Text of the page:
Phoebe Connelly

Phoebe Connelly is a former web editor of the Prospect. Previously, she was managing editor of In These Times. She writes on political culture, human rights and feminism.

Recent Articles


Spencer Ackerman explains why the U.S. military should reconsider its claims of recent victories in Iraq: Consider the case of the newest militias on the block -- the so-called Concerned Local Citizens, a mostly Sunni collection of ex-insurgents and rejections that's responsible for much of the spring in the steps of U.S. officials. The CLCs represent the U.S.' first attempt at actually creating Iraqi militias, and U.S. officials are enthusiastic about the effort. Few seem to have noticed that everything Crocker says about the "major challenge" posed by the militias applies to U.S.-friendly militias as much as it does to U.S.-opposed militias. And yet, these new militias are, in large part, the basis for the success that U.S. and Iraqi officials are claiming. Read the rest (and comment) here . -- The Editors


Kate is on top of reporting Pat Robertson 's endorsement of Rudy Giuliani , which broke after press time for this week's FundamentaList. As I've written both here and elsewhere , the endorsement of the big figures is a bit overrated in the eyes of the press; to the rank and file, endorsements of top leaders are helpful, but not decisive in forming their own opinions. Robertson's endorsement may in fact hurt Giuliani more than it helps him. Robertson is not that popular among the rank and file; while his 700 Club remains a widely watched program, I'm told that the program's ratings actually go down when Robertson himself is hosting. Giuliani may feel like this is a big boost, but both George W. Bush and his father were advised to avoid appearances with Robertson because of negative public opinion of him, even among evangelicals. That was years ago, and Robertson has only lost influence since then, yielding ground even to his own protege and Mitt Romney backer Jay Sekulow . What's more...


Anabel Lee interviewed Bill McKibben on green activism and his new book Fight Global Warming Now: The Handbook for Taking Action in Your Community : While writing this book, did you and the Step It Up team have in mind any movements of the past? I think for us the civil rights movement is the great touchstone of American history. It’s certainly one that I’ve studied and thought about an awful lot. I think that there are real similarities; I think that there are real differences, too. One of the differences is that nobody engaged in this work has to be as brave as the people who were in the civil rights movement. I don’t foresee a moment where anyone is going to come burn down my house because of climate change activism or throw a bomb in my church. On the other hand, the civil rights movement had one great advantage, which was that its leaders knew that eventually they would win. They knew they would have to go through hell, but they knew they would emerge on the other side. Martin...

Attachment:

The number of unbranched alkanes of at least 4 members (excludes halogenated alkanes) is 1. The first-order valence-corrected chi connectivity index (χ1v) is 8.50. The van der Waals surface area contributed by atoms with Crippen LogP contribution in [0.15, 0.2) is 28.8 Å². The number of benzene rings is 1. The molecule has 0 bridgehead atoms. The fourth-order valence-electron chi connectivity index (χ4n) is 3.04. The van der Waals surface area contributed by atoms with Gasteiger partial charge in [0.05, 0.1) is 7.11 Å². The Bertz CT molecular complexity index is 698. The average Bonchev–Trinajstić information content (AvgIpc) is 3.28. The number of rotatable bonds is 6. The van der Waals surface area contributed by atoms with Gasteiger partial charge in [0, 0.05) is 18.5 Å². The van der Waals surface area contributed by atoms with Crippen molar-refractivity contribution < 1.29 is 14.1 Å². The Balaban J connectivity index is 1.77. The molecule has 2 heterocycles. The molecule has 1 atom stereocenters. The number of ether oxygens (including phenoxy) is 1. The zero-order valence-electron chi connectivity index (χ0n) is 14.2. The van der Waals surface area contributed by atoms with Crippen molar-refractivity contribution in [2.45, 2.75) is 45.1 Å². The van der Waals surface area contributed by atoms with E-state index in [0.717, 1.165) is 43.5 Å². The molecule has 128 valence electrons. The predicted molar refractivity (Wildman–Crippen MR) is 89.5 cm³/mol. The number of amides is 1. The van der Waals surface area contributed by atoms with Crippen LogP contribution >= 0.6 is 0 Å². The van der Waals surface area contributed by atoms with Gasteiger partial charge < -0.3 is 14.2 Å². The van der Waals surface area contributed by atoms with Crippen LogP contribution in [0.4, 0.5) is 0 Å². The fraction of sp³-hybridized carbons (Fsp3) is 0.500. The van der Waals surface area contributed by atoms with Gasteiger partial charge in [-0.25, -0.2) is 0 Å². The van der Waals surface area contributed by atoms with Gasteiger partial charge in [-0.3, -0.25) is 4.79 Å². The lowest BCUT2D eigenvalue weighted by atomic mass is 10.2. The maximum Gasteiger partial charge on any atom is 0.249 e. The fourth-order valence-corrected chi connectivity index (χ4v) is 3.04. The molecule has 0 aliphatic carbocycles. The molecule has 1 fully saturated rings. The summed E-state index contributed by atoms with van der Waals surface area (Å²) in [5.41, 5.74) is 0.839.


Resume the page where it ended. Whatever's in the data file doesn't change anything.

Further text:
If you haven't been following the discussion about this year's farm bill, head over to the New York Times and read Michael Pollan 's op-ed> to understand why nothing has really improved with this year's bill: When you consider that farm income is at record levels (thanks to the ethanol boom, itself fueled by another set of federal subsidies); that the World Trade Organization has ruled that several of these subsidies are illegal; that the federal government is broke and the president is threatening a veto, bringing forth a $288 billion farm bill that guarantees billions in payments to commodity farmers seems impressively defiant. How could this have happened? For starters, farm bill critics did a far better job demonizing subsidies, and depicting commodity farmers as welfare queens, than they did proposing alternative — and politically appealing — forms of farm support. And then the farm lobby did what it has always done: bought off its critics with “programs.” For that reason “...


Scott takes up the challenge: Before the hearings ... I was fully prepared to endorse Mukasey as the least bad option. This was contingent, however, on his backing away from the policies of the administration on two crucial questions: arbitrary executive power and torture. However, Mukasey's testimony at the second day of hearings was unacceptable. On the issue of executive power, for example, he did not fully repudiate the lawlessness of the Bush administration but rather asserted that the executive can violate congressional statutes under circumstances where the executive claims broad authority to "defend the nation," which (given the vague contours of national security claims) allows the executive potentially substantial discretion to ignore valid congressional statutes. As Marty Lederman pointed out, Mukasey strangely cited the Prize cases in defense of administration lawlessness, although in that case -- which involved the blockade of Southern ports in the initial stages of the...